For me personally, the most exciting thing about PAX East 2013 was finally having the opportunity to give fans their first hands-on experience with Deus Ex: Human Revolution – Director’s Cut on the Wii U. Keeping such an exciting project under wraps for so long has been an incredibly difficult job for a chatterbox like myself (to say the least), so finally being able to put the game in the hands of fans and see their reaction to the ultimate incarnation of Human Revolution was something I’ve been anticipating for a while now.
The community reaction to our announcement of the Director’s Cut a few days before PAX kicked off was, in a word, amazing. Of course, knowing that the initial release of the game in 2011 earned it such accolades as Best Game Design, Best Console Game and Best Writing, and that the team at Eidos-Montréal and Straight Right have been hard at work implementing a multitude of updates and improvements directly requested by legions of passionate Deus Ex fans, I had an inkling that we would have a positive reception – but nothing could have prepared me for just how overwhelmingly enthusiastic the community response would be.
A few days before I departed from snowy Montreal to slightly-warmer-but-still-snowy Boston, I got word that one of our biggest Deus Ex fans – John - would coincidentally be nearby visiting friends. You might better know John as “Jerion”, one of the tireless and dedicated Square Enix Deus Ex forum moderators who rides shotgun daily across the digital frontier that is the Official Deus Ex message boards. I invited John to stop by to the event and take a look at Deus Ex: Human Revolution - Director’s Cut firsthand, and then we had a chat about his impressions:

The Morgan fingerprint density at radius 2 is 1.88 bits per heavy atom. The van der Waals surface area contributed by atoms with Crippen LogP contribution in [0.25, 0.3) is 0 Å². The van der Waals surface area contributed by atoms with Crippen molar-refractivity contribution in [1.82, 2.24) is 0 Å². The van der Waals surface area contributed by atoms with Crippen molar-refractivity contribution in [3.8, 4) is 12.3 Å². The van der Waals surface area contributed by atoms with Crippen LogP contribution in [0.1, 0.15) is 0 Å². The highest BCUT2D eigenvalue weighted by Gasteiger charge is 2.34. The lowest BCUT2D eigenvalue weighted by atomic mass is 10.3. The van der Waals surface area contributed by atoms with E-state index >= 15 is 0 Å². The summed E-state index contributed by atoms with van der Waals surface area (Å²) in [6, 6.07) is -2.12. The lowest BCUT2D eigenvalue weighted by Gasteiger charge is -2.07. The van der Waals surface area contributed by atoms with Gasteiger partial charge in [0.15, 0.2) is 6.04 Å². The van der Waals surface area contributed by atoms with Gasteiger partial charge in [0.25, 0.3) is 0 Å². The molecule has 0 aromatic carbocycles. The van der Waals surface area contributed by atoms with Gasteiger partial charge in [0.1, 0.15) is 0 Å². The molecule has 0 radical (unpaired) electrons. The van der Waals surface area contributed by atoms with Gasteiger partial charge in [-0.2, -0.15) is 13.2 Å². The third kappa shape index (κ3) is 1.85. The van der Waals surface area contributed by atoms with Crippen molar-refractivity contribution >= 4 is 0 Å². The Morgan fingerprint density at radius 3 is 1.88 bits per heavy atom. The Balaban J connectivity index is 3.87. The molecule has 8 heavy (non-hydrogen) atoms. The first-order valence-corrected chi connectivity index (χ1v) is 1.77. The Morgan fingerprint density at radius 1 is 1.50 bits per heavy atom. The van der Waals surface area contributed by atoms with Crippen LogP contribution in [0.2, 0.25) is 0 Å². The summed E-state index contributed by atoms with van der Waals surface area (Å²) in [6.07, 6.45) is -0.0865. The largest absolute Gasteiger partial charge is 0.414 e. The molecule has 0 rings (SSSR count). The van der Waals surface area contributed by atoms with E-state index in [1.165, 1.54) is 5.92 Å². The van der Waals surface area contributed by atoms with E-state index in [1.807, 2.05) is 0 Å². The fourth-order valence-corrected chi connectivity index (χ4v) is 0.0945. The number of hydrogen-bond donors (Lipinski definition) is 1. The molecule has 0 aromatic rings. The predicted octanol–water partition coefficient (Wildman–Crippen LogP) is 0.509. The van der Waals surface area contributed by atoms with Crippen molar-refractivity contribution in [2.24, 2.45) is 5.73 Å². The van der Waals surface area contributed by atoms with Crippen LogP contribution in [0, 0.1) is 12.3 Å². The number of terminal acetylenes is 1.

Hey John, tell us a bit about yourself?
I'm a twenty-something fellow in the audio field, based in Vermont in the northeast US. I co-manage the forum parts of the Eidos-Montréal community. Bit of a gamer; my first shooter was Wolfenstein 3D as a kid and I've been enjoying the hobby ever since. I'm also a sci-fi geek; cyberpunk and to a lesser degree steampunk are some of my favorite sub-genres. Spaceships and bow ties are cool.
How many times have you completed Deus Ex?
The 2000 original? At least ten times on PC and Mac. Probably a few more than that, it is a kind of yearly tradition. DX:HR I can only claim to have properly played three times, all on PC.
What’s your preferred playstyle?
I default to stealth and non-lethal-ish for the most part, but I have a simple rule that should be familiar to fans of a certain TV series: "If somebody tries to kill you, you try to kill 'em right back". I typically choose a relatively lean kit that packs a lot of flexible stopping power; in DX:HR, that generally means the crossbow, stun gun and silenced pistol, with plenty of grenades for good measure.
Although Deus Ex: Human Revolution was widely acclaimed when it was released in 2011, one thing that the game was criticized for was the difficulty of its boss battles – particularly by players that favoured a more stealth or hacking-centric play style. What were your impressions of the redesigned boss fights created in-house by the Eidos-Montréal team?
I felt that the boss fights were one of the weakest and most frustrating parts of the base game. Limited in scale, utterly disconnected from the multipath-friendly nature of the rest of the game. I’m quite impressed by the radical redesign of the boss fights. The Barrett fight, for example, is almost a whole new experience that is finally as flexible and expansive as I feel it should have been in the first place (perhaps, to a small degree, even more so).